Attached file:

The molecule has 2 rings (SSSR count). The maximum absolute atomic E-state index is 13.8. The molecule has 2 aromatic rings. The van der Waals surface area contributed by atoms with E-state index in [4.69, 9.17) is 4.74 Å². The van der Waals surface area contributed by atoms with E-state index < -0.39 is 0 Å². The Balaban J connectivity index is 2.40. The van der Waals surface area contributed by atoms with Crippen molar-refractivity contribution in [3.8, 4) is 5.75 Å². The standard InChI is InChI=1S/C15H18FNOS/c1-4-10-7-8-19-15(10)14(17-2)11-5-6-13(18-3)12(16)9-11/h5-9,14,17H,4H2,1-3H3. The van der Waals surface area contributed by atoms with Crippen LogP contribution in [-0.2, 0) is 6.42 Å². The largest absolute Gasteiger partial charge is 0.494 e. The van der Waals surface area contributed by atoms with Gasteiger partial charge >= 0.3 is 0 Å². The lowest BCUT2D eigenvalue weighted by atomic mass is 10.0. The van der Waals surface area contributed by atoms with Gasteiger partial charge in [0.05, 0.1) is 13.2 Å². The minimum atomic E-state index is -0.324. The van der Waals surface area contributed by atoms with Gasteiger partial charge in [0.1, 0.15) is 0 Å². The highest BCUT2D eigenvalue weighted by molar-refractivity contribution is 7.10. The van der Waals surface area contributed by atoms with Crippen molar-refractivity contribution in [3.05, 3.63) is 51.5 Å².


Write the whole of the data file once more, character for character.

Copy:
The molecule has 2 rings (SSSR count). The maximum absolute atomic E-state index is 13.8. The molecule has 2 aromatic rings. The van der Waals surface area contributed by atoms with E-state index in [4.69, 9.17) is 4.74 Å². The van der Waals surface area contributed by atoms with E-state index < -0.39 is 0 Å². The Balaban J connectivity index is 2.40. The van der Waals surface area contributed by atoms with Crippen molar-refractivity contribution in [3.8, 4) is 5.75 Å². The standard InChI is InChI=1S/C15H18FNOS/c1-4-10-7-8-19-15(10)14(17-2)11-5-6-13(18-3)12(16)9-11/h5-9,14,17H,4H2,1-3H3. The van der Waals surface area contributed by atoms with Crippen LogP contribution in [-0.2, 0) is 6.42 Å². The largest absolute Gasteiger partial charge is 0.494 e. The van der Waals surface area contributed by atoms with Gasteiger partial charge >= 0.3 is 0 Å². The lowest BCUT2D eigenvalue weighted by atomic mass is 10.0. The van der Waals surface area contributed by atoms with Gasteiger partial charge in [0.05, 0.1) is 13.2 Å². The minimum atomic E-state index is -0.324. The van der Waals surface area contributed by atoms with Gasteiger partial charge in [0.1, 0.15) is 0 Å². The highest BCUT2D eigenvalue weighted by molar-refractivity contribution is 7.10. The van der Waals surface area contributed by atoms with Crippen molar-refractivity contribution in [3.05, 3.63) is 51.5 Å².